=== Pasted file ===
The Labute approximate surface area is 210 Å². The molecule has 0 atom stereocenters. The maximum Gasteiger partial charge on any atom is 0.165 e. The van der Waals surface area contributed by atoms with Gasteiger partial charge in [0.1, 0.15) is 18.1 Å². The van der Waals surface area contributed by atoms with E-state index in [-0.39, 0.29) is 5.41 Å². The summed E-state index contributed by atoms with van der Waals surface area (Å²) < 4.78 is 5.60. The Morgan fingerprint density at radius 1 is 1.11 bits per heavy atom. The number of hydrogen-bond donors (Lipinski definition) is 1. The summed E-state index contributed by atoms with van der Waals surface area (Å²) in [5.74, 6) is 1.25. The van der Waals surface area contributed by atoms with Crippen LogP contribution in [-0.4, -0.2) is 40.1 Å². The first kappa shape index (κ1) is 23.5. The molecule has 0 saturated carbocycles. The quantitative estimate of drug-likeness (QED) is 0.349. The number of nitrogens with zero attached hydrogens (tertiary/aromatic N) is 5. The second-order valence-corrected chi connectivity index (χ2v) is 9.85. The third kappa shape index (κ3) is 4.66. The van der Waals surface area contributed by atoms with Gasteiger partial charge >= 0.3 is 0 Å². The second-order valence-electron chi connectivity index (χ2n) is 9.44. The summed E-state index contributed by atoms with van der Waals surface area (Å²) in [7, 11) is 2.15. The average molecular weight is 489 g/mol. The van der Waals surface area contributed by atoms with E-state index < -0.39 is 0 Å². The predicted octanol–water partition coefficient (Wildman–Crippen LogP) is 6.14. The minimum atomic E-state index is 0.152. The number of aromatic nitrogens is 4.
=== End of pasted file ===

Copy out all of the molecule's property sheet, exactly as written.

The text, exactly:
The Labute approximate surface area is 210 Å². The molecule has 0 atom stereocenters. The maximum Gasteiger partial charge on any atom is 0.165 e. The van der Waals surface area contributed by atoms with Gasteiger partial charge in [0.1, 0.15) is 18.1 Å². The van der Waals surface area contributed by atoms with E-state index in [-0.39, 0.29) is 5.41 Å². The summed E-state index contributed by atoms with van der Waals surface area (Å²) < 4.78 is 5.60. The Morgan fingerprint density at radius 1 is 1.11 bits per heavy atom. The number of hydrogen-bond donors (Lipinski definition) is 1. The summed E-state index contributed by atoms with van der Waals surface area (Å²) in [5.74, 6) is 1.25. The van der Waals surface area contributed by atoms with Crippen LogP contribution in [-0.4, -0.2) is 40.1 Å². The first kappa shape index (κ1) is 23.5. The molecule has 0 saturated carbocycles. The quantitative estimate of drug-likeness (QED) is 0.349. The number of nitrogens with zero attached hydrogens (tertiary/aromatic N) is 5. The second-order valence-corrected chi connectivity index (χ2v) is 9.85. The third kappa shape index (κ3) is 4.66. The van der Waals surface area contributed by atoms with Gasteiger partial charge >= 0.3 is 0 Å². The second-order valence-electron chi connectivity index (χ2n) is 9.44. The summed E-state index contributed by atoms with van der Waals surface area (Å²) in [7, 11) is 2.15. The average molecular weight is 489 g/mol. The van der Waals surface area contributed by atoms with E-state index < -0.39 is 0 Å². The predicted octanol–water partition coefficient (Wildman–Crippen LogP) is 6.14. The minimum atomic E-state index is 0.152. The number of aromatic nitrogens is 4.